Give It to Me Straight: Plain Language Summaries and Their Role in Scholarly Journals

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Changes in the publishing industry such as open access and online availability of research articles means that research is available to a larger audience than ever before. While traditional journal article elements (e.g., key words, abstracts, summaries, takeaway points) help give context to a paper or emphasize the point the authors are trying to make, they assume a level of expertise with the topic that may no longer be the case for some readers. Although plain language summaries (PLSs) have existed for a long time, they can better appeal to this broader audience because a PLS serves a different purpose altogether. Generally, a PLS is a short summary of a scientific article written in nontechnical language1 that makes the main idea of the paper easier to understand for a nonexpert audience.

Scholarly journals tend to cater to a specific professional audience. In general, they are intended for practitioners or researchers who are familiar with the topic of the journal as it relates to their profession. Readers of scholarly journals are assumed to have the basic knowledge required to interpret the articles, despite the use of jargon and complex terminology. For example, a reader of a cancer journal could be assumed to understand the basics of chemotherapy, the current standards of care, common abbreviations, or other technical jargon without those things having to be explained in the article. However, this means that a person whose specialty lies outside the topic of an article, or who has none of the basic knowledge assumed by the authors, may find it difficult to understand. A PLS can bridge that gap between a highly technical article and a general audience.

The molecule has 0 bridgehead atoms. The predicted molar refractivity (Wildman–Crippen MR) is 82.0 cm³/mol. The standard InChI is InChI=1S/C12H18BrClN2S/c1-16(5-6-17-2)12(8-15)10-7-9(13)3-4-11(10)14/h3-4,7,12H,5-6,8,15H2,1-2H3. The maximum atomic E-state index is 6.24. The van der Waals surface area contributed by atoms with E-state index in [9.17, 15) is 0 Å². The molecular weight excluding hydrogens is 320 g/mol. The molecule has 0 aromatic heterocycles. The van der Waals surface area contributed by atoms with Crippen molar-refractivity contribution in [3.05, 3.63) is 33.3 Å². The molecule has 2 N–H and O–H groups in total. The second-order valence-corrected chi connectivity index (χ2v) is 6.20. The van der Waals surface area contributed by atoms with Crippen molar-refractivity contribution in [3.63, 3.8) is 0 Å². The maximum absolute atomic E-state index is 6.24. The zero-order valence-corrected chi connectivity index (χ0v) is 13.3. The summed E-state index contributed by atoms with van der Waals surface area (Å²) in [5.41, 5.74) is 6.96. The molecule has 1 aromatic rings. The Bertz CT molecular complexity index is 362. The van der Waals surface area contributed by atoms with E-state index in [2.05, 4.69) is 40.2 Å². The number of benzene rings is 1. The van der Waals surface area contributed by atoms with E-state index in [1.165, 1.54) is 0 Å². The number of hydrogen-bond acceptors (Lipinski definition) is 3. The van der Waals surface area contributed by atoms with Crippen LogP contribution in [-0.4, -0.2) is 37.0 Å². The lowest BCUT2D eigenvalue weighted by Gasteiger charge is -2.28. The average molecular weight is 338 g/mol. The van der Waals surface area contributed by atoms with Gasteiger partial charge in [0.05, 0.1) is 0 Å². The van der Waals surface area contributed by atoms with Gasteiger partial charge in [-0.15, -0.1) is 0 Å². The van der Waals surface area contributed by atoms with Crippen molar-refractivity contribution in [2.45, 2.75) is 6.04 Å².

Audience and Purpose

If a journal article is intended for a specific professional audience that will have the requisite background to understand it, won’t those readers be the very ones who don’t need a PLS? Yes, but a PLS can expand that once-narrow audience by explaining an article in a way that anyone can understand. PLSs can help fellow scientists understand a paper, even if they are not in the same field or familiar with the jargon. General practitioners or those in loosely related fields may use a PLS to help them better understand a disease they only treat rarely and may not be familiar with. For example, a dermatologist may want to better understand a rare form of skin cancer.

Reporters writing a story that references recent scientific advances may use a PLS to get some background on a topic. But PLSs can help the general public as well. Patients or caregivers wanting to better understand a health condition may find a PLS helpful. In this case, a PLS may even have the potential to improve treatment. Patients who use a PLS to understand more about their condition may feel empowered to talk about the research Doctors can use a PLS to better explain a patient’s diagnosis or treatment. Many who are experts in a field find it surprisingly difficult to explain their research in a way that is simple and clearly understood, and a PLS can help facilitate that doctor–patient communication. with their doctor and make decisions about their own care in a more informed way.

Many PLSs are published alongside the articles they summarize, often appearing after the abstract, but this is not always the case, as some journals publish standalone PLSs. For example, Future Science Group2 publishes standalone PLSs on articles from a wide variety of journals. Each summary has a link back to the original journal publication. 

Some scientific advances receive attention in the lay press. A PLS may help reporters accurately describe the science, resulting in a better-informed public. Similarly, advocates or lobbyists may use these summaries to talk to policy makers when trying to bring about change. A PLS may influence policy by translating complex science into something much easier to understand.

As a hypothetical exercise: When the COVID-19 pandemic started, very little was known about the disease. Scientists began publishing papers quickly, and in those early months, misinformation thrived. With many papers on preprint servers or otherwise freely available, lay people read these articles and drew their own conclusions, accurate or not. A PLS could help in a situation like this by providing a place for the authors to state in the most basic terms what their research found, instead of leaving the interpretation of their results to a nonexpert lay public.